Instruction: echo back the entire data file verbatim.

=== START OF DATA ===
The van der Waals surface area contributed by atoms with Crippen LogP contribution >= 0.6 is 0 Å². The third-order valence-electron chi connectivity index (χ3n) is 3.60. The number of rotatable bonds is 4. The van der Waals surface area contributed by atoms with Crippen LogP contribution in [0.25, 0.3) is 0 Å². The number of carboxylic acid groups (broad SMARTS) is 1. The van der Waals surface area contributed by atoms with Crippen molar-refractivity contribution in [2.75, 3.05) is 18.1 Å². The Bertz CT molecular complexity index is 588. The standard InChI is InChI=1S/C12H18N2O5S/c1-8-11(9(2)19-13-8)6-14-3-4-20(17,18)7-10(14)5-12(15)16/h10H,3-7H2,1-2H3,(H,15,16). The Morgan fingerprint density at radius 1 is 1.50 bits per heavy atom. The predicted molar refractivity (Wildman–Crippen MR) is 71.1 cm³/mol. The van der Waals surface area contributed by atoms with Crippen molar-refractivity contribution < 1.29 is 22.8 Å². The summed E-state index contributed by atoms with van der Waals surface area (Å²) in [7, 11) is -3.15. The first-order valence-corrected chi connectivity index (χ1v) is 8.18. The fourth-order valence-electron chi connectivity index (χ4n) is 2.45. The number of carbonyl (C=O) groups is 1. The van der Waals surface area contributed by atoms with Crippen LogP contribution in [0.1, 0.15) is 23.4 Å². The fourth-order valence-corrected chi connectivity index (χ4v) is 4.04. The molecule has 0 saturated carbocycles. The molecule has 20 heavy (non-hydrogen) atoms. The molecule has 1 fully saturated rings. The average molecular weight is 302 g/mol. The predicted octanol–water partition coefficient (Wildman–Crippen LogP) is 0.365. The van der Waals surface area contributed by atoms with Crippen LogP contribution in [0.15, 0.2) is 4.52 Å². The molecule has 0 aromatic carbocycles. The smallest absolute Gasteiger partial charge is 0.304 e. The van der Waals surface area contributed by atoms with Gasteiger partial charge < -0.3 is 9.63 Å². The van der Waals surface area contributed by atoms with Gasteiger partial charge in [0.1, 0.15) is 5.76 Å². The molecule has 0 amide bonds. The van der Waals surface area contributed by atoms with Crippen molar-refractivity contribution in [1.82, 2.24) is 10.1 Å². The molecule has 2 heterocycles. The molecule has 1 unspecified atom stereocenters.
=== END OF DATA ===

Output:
The van der Waals surface area contributed by atoms with Crippen LogP contribution >= 0.6 is 0 Å². The third-order valence-electron chi connectivity index (χ3n) is 3.60. The number of rotatable bonds is 4. The van der Waals surface area contributed by atoms with Crippen LogP contribution in [0.25, 0.3) is 0 Å². The number of carboxylic acid groups (broad SMARTS) is 1. The van der Waals surface area contributed by atoms with Crippen molar-refractivity contribution in [2.75, 3.05) is 18.1 Å². The Bertz CT molecular complexity index is 588. The standard InChI is InChI=1S/C12H18N2O5S/c1-8-11(9(2)19-13-8)6-14-3-4-20(17,18)7-10(14)5-12(15)16/h10H,3-7H2,1-2H3,(H,15,16). The Morgan fingerprint density at radius 1 is 1.50 bits per heavy atom. The predicted molar refractivity (Wildman–Crippen MR) is 71.1 cm³/mol. The van der Waals surface area contributed by atoms with Crippen molar-refractivity contribution < 1.29 is 22.8 Å². The summed E-state index contributed by atoms with van der Waals surface area (Å²) in [7, 11) is -3.15. The first-order valence-corrected chi connectivity index (χ1v) is 8.18. The fourth-order valence-electron chi connectivity index (χ4n) is 2.45. The number of carbonyl (C=O) groups is 1. The van der Waals surface area contributed by atoms with Crippen LogP contribution in [0.1, 0.15) is 23.4 Å². The fourth-order valence-corrected chi connectivity index (χ4v) is 4.04. The molecule has 0 saturated carbocycles. The molecule has 20 heavy (non-hydrogen) atoms. The molecule has 1 fully saturated rings. The average molecular weight is 302 g/mol. The predicted octanol–water partition coefficient (Wildman–Crippen LogP) is 0.365. The van der Waals surface area contributed by atoms with Crippen LogP contribution in [0.15, 0.2) is 4.52 Å². The molecule has 0 aromatic carbocycles. The smallest absolute Gasteiger partial charge is 0.304 e. The van der Waals surface area contributed by atoms with Gasteiger partial charge < -0.3 is 9.63 Å². The van der Waals surface area contributed by atoms with Gasteiger partial charge in [0.1, 0.15) is 5.76 Å². The molecule has 0 amide bonds. The van der Waals surface area contributed by atoms with Crippen molar-refractivity contribution in [1.82, 2.24) is 10.1 Å². The molecule has 2 heterocycles. The molecule has 1 unspecified atom stereocenters.